Il libro è Swing, scritto nel 1948 da Gaston Criel (con la presentazione di Jean Cocteau e Charles Delaunay). Il libro è un piccolo tesoro che ci restituisce l’atmosfera entusiasta e febbrile che accompagnò la diffusione del Jazz in Europa negli anni del primo dopoguerra, a cominciare da Paris. L’autore fu un poeta e scrittore esistenzialista, introdotto nei circoli letterari e culturali francesi, nonché membro fondatore dello storico Hot Club de France. Criel fu arrestato per motivi politici durante la guerra e una volta ritornato alla libertà volle celebrare con questo inno poetico e in prosa alla musica Hot e Swing. Da leggere tutto di un fiato! 🙂

La raccolta musicale si chiama Jazz On Disques Vogue ed è sempre frutto del fondamentale contributo francese a questa musica nel secondo dopoguerra, con l’etichetta discografica Disques Vogue, le cui pubblicazioni Jazz erano curate proprio da Charles Delaunay, anima fondante dell’Hot Club de France. Questo cofanetto di cd, venduto ad un prezzo non esorbitante (particolare importante), raccoglie 35 album originali pubblicati tra le fine degli anni ’40 e gli anni ’50, con un rassegna di incisioni in studio e dal vivo che restituisce molto bene un quadro completo del Jazz di quegli anni: furia ritmica Hot, tonalità Blues, orchestrazioni Swing e la nascita del primo Be Bop. I musicisti coinvolti sono grandi della musica afroamericana, ma anche molti interpreti francesi. Non da ultimo, il tutto è ben curato nella grafica che ricostruisce i vinili originali e nel libretto di trova un’ampia e precisa introduzione ad ogni brano. Qualche nome: Sidney Bechet, Django Reinhardt, Lee Konitz, Oscar Pettiford, Max Roach, Martial Solal, Dizzy Gillespie, Thelonious Monk, Roy Eldridge, Mary Lou Williams e tanti altri. Buon ascolto! 🙂

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I’d like to suggest here 2 last minute xmas presents. I find them the best way to give a swingin’ and jazzy touch to this time of the year.

The book is Swing by Gaston Criel, a french existentialist poet that wrote this short book in 1948, after a period of detention due to political reasons. His hymn to freedom is also an hymn to Hot Jazz and Swing, sung here through a collection of poems and essays which brilliantly draw the Jazz atmophere in Paris after the end of the WW2. Please find this book in your country and I’m sure you will enjoy a lot all the entusiasm and emphasis that Criel put in his words, a sort of Jazz music by words. Criel was actually a founding member of the Hot Club de France.

Something then about music, with this wonderful box Jazz On Disques Vogue that put together 35 original albums by the french label Disques Vogue, which contributed to the promotion of Jazz in France and Europe thanks to the collaboration of Charles Delaunay, founder of the Hot Club de France. Here you will find studio and live recordings by the likes of Sidney Bechet, Django Reinhardt, Lee Konitz, Oscar Pettiford, Max Roach, Martial Solal, Dizzy Gillespie, Thelonious Monk, Roy Eldridge, Mary Lou Williams and many more. All the best from the end of the ’40s and ’50s, with a Swing touch, an euphoric Hot rhythm and an emerging Be Bop sound. Last but not least: it is very well done graphically and it doesn’t cost too much! 🙂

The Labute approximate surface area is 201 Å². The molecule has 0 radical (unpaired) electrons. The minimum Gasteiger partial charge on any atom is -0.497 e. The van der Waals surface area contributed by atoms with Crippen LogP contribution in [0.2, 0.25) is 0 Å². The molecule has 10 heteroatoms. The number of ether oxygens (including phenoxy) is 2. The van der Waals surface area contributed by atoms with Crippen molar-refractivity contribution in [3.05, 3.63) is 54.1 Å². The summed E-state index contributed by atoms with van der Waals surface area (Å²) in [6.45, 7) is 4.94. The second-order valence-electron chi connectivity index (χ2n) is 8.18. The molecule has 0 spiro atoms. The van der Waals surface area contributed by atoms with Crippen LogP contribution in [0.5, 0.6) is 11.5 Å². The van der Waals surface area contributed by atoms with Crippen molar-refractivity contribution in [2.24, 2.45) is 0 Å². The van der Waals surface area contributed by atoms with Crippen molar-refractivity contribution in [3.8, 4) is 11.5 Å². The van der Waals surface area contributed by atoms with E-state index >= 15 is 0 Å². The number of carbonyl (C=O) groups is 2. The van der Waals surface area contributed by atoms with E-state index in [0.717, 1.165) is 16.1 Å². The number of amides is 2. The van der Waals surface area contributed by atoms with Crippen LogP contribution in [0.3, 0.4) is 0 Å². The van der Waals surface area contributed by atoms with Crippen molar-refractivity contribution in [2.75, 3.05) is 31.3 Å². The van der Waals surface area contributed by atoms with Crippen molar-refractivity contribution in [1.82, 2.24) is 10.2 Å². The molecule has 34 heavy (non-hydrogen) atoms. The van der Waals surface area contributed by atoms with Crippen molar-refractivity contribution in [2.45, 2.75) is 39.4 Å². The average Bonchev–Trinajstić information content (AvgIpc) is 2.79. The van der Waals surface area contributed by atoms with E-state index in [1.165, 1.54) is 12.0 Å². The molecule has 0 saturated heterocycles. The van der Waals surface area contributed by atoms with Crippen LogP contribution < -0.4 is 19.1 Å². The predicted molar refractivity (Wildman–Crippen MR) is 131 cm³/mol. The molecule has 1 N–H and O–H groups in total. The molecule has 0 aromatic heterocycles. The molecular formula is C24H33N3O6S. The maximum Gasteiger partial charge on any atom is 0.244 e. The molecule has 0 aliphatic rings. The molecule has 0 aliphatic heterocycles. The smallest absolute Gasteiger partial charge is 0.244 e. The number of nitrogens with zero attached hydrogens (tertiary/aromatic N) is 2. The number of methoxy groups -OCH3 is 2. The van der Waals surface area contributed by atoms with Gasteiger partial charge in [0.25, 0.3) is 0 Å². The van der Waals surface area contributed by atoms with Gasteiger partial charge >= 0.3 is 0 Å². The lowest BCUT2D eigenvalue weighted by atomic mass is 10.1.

La seconda iniziativa dell’Hot Club de Milan: A CHRISTMAS JAZZ TALE

A Christmas Jazz Tale

Abbiamo il piacere di presentare la seconda iniziativa dell’Hot Club de Milan, che segue la riuscita inaugurazione del 14 novembre presso il salone delle arti di Villa Litta a Milano.

Eventi creati allo scopo di promuovere la conoscenza del Jazz (ballabile) della prima metà del Novecento, cercando di unire mondi che non sempre sono comunicanti, anche se hanno così tanto in comune: gli appassionati di musica Jazz e i ballerini di Lindy Hop (e dintorni). Raccontare la storia di quel periodo musicale così fecondo, magari anche cogliendo l’occasione per fare quattro salti in location non abituali nel mondo del ballo, è l’obiettivo anche di questa serata organizzata a Milano nei locali del Circolo Culturale Italo Calvino, al cui interno da due anni organizziamo incontri dedicati alla musica e al ballo (nella sottosezione denominata Italo Jazz).

Ci avvarremo per l’occasione di un ospite speciale, Mr. Gionni FortyFive, collezionista di vinili a 45 giri e fonomescitore che unisce competenza e passione. Abbiamo costruito insieme una scaletta che ci permetterà di proporre una selezione ampia di brani, che comprono i principali generi del Jazz della prima metà del Novecento, con in più qualche sorpresa proposta dal gusto raffinato e curioso del dj-collezionista.